England news September 3, 2014

Broad shrugs off World Cup spin threat

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Butcher: England's attitude to ODIs wrong

It is probably stretching the notion to suggest England's problems against India's spinners are part of a cunning plan to lull oppositions, but Stuart Broad certainly sees the team's current predicament with a glass half-full view.

Broad, who will undergo surgery on his knee on Thursday but remains confident of being fit for the World Cup, watched from the Trent Bridge stands as England fumbled their way to 227 in the second ODI, losing their way almost as soon as MS Dhoni decided to take the pace off the ball. Something very similar happened a few days earlier in Cardiff and, in truth, has regularly been happening to England teams in one-day cricket for much of the last two decades while other nations have taken the format to new levels. As if to reinforce the point, the performance at Edgbaston was even worse.

It has become the standard answer from an England player to point out that spin is not expected to play a huge role in Australia and New Zealand - although Deepak Patel with the new ball in 1992 should not be forgotten - but it will surely be tempting for sides to play at least two frontline spinners against England almost regardless of conditions. That is not a prospect that Broad is concerned about.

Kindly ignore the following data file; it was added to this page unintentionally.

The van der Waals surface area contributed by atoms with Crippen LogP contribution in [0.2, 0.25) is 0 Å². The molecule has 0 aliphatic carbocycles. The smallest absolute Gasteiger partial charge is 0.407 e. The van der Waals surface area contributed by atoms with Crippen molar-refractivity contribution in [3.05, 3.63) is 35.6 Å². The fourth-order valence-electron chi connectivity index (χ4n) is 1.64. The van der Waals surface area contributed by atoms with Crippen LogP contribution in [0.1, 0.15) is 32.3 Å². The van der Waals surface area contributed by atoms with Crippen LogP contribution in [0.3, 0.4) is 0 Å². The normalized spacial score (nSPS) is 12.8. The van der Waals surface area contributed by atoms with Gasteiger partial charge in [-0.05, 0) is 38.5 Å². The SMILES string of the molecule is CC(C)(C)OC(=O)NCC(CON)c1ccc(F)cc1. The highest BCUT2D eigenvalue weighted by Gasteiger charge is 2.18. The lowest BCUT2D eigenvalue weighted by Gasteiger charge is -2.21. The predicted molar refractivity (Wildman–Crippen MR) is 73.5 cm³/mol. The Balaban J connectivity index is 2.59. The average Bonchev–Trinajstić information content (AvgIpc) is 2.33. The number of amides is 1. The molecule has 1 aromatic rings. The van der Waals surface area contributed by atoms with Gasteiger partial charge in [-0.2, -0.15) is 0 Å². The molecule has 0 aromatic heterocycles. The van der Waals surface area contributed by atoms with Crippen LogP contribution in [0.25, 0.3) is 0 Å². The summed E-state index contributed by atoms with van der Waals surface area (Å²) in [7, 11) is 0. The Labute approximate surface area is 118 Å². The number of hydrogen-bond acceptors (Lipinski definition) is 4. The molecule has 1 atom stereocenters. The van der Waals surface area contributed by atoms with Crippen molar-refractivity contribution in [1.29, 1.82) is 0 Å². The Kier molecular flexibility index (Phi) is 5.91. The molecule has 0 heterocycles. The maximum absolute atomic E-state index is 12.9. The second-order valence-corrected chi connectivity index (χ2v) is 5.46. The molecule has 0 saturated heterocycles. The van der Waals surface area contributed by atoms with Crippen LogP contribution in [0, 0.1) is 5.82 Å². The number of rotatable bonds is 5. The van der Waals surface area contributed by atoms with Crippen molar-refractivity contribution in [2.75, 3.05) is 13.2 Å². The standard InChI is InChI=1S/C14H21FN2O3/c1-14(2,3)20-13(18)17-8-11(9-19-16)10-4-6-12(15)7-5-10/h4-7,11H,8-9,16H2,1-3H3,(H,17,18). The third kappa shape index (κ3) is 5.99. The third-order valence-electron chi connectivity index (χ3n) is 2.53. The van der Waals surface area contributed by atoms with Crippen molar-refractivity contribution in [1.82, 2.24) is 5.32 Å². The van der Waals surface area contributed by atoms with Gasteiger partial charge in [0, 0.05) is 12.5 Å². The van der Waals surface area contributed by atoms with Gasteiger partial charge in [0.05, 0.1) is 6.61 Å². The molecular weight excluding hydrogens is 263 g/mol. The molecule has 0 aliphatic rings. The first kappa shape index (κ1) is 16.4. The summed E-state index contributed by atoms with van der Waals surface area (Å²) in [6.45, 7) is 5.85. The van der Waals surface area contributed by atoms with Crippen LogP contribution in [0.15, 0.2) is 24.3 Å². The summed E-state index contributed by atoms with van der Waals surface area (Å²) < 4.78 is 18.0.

"To be honest, I think that will play into our hands in Australia and New Zealand because it doesn't really turn," Broad said. "You'd imagine the players of the quality playing for England will be able to rotate the score off the spinners because it just skids on.

"You look at James Tredwell who has a really good record in England, he struggled in Australia and I wouldn't expect regulation finger spinners to cause any team big problems down there. In 1992 Mushtaq Ahmed had a really good tournament but he was a legspinner. As an England side we didn't play the spin well at Trent Bridge, but come the MCG or Wellington I can't see that being top of our worry list."